The government should extend exemption provided in section 194A of the IT Act (available to banks) to NBFCs and HFCs. At present, interest payments by domestic borrowers to NBFCs and HFCs face a 10 percent withholding tax.

To boost foreign investments and deepen the Indian debt market, the sunset clause under sections 194LC and 194LD of the IT Act can be extended to perpetuity. Further, existing 5 percent tax concession can be extended to interest earned on INR denominated external commercial borrowings (ECBs).

The government should exempt long-term capital gains on sale of Indian-listed equity shares. Alternatively, it should grant the aforesaid tax exemption to investors who have held the securities for more than two years.

Clarification is required on grandfathering provisions introduced after the withdrawal of the longterm capital gains tax exemption on listed equities, if new shares are received pursuant to corporate actions (i.e., merger, demerger, stock split, and consolidation).

Asset management

The SEBI (FPI) Regulations, 2014 have recently been repealed and replaced by the SEBI (FPI) Regulations, 2019. To avoid unwarranted tax uncertainty, appropriate amendments should be made in the IT Act (and appropriate circulars and notifications) to replace the existing reference of SEBI (FPI) Regulations, 2014 with SEBI (FPI) Regulations, 2019.

Levy of increased surcharge should not be applicable to non-capital gains income earned by non-corporate foreign portfolio investors (FPIs).

Overseas investment fund reorganisations that are treated as tax neutral in their home countries should also enjoy tax neutral status in India.

Income-tax implications arising on segregation of assets pursuant to the sidepocketing rules notified by SEBI for mutual funds should be clarified.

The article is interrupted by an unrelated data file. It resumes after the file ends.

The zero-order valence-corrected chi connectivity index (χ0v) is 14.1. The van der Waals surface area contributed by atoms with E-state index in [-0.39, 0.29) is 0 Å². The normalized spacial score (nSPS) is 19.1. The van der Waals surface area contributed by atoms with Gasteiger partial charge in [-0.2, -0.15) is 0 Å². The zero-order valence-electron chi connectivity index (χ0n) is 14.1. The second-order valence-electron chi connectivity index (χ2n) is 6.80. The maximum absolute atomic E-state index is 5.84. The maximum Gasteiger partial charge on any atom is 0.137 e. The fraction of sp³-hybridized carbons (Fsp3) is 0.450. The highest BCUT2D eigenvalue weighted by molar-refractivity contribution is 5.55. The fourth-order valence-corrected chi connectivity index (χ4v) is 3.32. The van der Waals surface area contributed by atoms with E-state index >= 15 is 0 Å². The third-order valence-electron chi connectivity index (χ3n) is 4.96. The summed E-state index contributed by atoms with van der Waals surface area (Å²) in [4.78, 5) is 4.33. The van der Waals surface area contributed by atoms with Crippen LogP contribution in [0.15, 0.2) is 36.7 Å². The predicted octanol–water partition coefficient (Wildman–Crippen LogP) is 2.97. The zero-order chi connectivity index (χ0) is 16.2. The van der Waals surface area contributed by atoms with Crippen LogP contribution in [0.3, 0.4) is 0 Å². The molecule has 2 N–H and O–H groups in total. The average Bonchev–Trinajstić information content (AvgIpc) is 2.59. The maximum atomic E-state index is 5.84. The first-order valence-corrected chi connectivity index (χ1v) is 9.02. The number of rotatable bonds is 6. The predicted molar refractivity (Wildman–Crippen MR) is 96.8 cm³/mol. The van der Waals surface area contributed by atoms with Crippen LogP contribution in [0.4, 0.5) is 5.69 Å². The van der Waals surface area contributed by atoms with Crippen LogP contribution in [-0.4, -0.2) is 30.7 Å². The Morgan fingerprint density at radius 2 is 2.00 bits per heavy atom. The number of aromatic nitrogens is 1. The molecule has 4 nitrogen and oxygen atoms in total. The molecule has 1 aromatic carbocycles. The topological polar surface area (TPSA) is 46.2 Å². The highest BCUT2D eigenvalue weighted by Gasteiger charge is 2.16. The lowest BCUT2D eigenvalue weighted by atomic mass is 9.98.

The taxation regime of Category III Alternative Investment Funds (AIFs) should be brought at par with Category I and II AIFs, by according them tax pass-through status, and exempting investors in them from applicability of indirect transfer provisions.

The government should exempt investors in offshore private equity funds, REITs and InvITs, and all categories of FPIs [except FPIs that are excluded from the definition of Qualified Institutional Buyers per the SEBI (Issue of Capital and Disclosure Requirements) Regulations], from the applicability of indirect transfer provisions. 

The government should re-write section 9A of the IT Act, relating to India-based fund managers, to make it simple and easy to comply with.

Real estate

Consider liberalising the ECB policy to permit lending to residential property development. Further, extension of priority sector lending to residential housing should help meet the sector’s liquidity needs. 

Consider increasing the cap on the tax deduction available on repayment of housing loans from the current INR 1.5 lakh, and rolling back the cap of INR 2 lakh deduction on interest paid on loan borrowed for purchasing or constructing a house.

Consider extending the exemption granted to SEZ units beyond the sunset period of 31 March 2020. This will continue to incentivise developers and export-oriented units to operate from SEZs.

Insurance

The insurance industry has a long gestation period and typically takes 8−10 years to break even. Hence, the limit of eight years for carry forward and set-off of losses should be lifted for insurance businesses.  

To achieve parity with life insurance companies, general insurance companies should also be exempted from the levy of MAT under section 115JB of the IT Act.

(The author is Partner, Deloitte India)